WASHINGTON — US President Barack Obama on Monday called the Orlando shooting in Florida that claimed 50 lives, including the shooter, “homegrown extremism” that the US authorities had been worrying about.
“As far as we can tell right now, this is certainly an example of the kind of homegrown extremism that all of us have been so concerned about for a very long time,” said Obama at the White House.
According to Obama, so far there was no “clear evidence” that the gunman in Sunday’s massacre at a popular gay nightclub in Orlando, Florida had been directed externally.
“It does appear that at the last minute, he announced allegiance to ISIL,” said Obama, referring to an acronym of the extremist group the Islamic State (IS) based in Syria and Iraq. “But there’s no evidence so far that he was, in fact, directed by ISIL.”
At least 49 people were killed and 53 others wounded, including a police officer, early Sunday in the shooting at the Orlando nightclub. It was the worst mass shooting in US history and the deadliest terror attack since the 9/11 terror attacks in 2001.
Speaking at a briefing in Orlando on Sunday, a local surgeon told reporters that many of those injured were “critically ill as a result of their injuries,” suggesting that the death toll could further rise.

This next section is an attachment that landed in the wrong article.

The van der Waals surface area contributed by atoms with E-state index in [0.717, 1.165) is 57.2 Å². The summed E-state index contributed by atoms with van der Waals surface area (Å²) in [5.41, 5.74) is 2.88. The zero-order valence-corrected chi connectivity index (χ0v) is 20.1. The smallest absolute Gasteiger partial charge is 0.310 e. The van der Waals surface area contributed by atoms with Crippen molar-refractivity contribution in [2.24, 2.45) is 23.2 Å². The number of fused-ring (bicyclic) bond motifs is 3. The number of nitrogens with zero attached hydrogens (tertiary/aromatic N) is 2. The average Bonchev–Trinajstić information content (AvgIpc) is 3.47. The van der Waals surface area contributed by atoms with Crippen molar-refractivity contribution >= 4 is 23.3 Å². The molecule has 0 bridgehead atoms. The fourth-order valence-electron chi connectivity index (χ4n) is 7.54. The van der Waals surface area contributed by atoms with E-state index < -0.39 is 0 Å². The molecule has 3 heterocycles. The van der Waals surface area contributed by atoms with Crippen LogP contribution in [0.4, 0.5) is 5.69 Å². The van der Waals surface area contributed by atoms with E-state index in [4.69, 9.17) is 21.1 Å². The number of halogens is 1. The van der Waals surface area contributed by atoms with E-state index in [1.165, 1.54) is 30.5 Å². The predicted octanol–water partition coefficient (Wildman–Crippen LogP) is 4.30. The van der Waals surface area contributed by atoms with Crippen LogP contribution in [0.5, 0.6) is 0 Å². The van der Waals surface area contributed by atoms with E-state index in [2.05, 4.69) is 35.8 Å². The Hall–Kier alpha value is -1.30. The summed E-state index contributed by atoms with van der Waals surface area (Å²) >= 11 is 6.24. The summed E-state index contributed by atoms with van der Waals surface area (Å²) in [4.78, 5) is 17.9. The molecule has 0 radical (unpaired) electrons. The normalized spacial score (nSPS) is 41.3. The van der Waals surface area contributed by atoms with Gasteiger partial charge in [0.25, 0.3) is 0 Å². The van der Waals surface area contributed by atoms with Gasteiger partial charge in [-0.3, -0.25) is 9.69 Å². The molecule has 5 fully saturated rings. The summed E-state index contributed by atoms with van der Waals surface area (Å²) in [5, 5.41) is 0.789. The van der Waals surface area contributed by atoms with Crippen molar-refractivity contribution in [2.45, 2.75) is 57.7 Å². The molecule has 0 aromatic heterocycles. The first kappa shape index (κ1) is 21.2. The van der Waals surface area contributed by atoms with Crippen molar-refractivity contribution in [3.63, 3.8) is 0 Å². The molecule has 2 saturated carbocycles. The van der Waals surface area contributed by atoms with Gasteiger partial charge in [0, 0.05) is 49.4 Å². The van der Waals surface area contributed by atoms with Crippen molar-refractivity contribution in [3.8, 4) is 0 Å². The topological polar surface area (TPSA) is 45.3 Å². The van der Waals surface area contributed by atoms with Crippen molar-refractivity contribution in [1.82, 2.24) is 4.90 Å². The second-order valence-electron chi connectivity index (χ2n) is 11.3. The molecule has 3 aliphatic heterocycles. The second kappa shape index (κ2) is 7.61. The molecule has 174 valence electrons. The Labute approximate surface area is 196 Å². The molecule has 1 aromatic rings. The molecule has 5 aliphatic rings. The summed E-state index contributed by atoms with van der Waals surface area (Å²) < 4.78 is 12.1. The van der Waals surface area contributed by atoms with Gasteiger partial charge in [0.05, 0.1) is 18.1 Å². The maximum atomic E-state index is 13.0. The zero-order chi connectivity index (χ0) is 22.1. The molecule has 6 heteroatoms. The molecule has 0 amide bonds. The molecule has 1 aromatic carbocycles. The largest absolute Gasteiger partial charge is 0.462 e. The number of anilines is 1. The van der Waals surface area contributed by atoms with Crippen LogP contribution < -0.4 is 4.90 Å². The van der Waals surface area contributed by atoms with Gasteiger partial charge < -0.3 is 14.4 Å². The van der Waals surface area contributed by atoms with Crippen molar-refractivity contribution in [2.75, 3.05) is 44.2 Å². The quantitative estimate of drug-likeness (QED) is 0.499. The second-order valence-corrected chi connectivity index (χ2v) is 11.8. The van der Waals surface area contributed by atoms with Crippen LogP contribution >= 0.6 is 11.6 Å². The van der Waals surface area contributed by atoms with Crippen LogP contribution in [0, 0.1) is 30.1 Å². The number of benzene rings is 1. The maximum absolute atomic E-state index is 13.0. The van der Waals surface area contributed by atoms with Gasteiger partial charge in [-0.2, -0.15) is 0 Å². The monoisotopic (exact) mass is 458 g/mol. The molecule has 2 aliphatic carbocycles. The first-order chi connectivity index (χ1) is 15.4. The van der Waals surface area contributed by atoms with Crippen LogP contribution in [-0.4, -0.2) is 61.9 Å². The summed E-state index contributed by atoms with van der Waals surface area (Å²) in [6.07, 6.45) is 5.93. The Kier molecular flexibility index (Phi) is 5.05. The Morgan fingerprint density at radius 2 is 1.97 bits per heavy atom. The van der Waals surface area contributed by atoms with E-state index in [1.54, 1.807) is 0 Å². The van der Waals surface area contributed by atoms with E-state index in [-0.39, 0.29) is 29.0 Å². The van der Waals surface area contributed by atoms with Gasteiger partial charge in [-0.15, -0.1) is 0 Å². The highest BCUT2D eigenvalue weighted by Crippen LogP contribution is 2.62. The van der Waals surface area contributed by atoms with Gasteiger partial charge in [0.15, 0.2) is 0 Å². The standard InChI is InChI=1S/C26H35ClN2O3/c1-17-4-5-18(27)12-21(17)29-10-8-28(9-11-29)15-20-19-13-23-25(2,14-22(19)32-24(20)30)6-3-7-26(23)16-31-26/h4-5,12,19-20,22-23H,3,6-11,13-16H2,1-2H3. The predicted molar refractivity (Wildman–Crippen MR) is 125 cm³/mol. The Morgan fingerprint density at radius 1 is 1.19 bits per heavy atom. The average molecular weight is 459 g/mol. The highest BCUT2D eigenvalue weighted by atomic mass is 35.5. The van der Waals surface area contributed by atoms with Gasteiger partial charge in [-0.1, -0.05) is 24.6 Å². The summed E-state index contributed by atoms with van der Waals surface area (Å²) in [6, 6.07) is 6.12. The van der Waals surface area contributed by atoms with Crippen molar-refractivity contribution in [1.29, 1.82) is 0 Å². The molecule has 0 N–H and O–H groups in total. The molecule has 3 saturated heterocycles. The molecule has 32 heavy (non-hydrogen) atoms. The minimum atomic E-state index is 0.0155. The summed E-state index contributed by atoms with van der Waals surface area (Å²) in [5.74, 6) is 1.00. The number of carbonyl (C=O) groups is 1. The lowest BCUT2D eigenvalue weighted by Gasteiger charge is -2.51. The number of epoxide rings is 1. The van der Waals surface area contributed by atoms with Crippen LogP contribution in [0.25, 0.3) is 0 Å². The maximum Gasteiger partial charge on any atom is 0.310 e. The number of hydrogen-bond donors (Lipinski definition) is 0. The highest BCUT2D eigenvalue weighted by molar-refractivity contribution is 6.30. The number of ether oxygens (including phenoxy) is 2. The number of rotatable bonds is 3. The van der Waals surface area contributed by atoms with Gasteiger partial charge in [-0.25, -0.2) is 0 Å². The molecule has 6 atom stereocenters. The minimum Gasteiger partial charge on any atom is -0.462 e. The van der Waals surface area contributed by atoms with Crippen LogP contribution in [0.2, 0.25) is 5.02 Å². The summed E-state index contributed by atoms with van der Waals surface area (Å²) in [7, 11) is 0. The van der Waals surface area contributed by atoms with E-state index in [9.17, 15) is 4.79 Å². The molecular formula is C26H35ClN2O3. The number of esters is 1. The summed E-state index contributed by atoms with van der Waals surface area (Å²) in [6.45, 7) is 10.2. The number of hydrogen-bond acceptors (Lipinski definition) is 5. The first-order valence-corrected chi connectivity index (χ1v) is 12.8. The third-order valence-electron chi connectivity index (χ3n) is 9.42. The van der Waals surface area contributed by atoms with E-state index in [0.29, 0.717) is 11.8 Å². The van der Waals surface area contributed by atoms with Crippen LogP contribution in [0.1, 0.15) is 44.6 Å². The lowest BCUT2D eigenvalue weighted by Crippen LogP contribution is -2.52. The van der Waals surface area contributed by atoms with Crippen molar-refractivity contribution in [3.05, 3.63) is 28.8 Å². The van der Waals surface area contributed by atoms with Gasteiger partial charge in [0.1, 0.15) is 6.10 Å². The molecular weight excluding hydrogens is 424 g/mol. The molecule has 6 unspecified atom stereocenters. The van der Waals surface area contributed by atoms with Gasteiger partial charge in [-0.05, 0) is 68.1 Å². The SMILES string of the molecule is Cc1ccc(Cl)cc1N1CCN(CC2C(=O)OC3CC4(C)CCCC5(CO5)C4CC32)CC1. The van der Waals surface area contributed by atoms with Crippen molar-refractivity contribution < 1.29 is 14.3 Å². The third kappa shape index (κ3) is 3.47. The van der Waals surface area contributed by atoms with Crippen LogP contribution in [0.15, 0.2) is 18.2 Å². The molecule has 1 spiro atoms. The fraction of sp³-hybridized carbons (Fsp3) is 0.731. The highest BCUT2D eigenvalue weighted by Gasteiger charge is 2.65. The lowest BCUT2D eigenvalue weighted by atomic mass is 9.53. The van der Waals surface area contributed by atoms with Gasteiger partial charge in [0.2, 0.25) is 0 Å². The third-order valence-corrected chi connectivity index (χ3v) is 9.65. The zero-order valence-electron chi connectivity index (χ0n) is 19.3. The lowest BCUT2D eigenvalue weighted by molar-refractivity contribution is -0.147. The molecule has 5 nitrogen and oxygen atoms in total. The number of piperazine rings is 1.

The gunman, identified by authorities as Omar Mateen of Port St. Lucie, Florida, was found dead inside the nightclub after a shootout with the police.
Meanwhile, Director of Federal Bureau of Investigation James Comey said on Monday there were strong indications of radicalization by the shooter and of potential inspiration by foreign terrorist organizations.
So far, it remained unknown if Mateen was motivated by the IS, though investigators said he called 911 during the shooting to swear allegiance to IS.
“It is also not entirely clear at this point just what terrorist group he aspired to support,” said Comey here at a briefing.
According to Comey, the shooter made three 911 calls, in which he mentioned not just allegiance to IS, but also solidarity with two suspects of the Boston Marathon bombing and a Florida man who died as a suicide bomber in Syria for al-Nusra Front, a group actually in conflict with IS.
“The bombers at the Boston Marathon and the suicide bomber from Florida were not inspired by ISIL, which adds a little bit to the confusion about his motives,” said Comey. PNA/Xinhua/northboundasia.com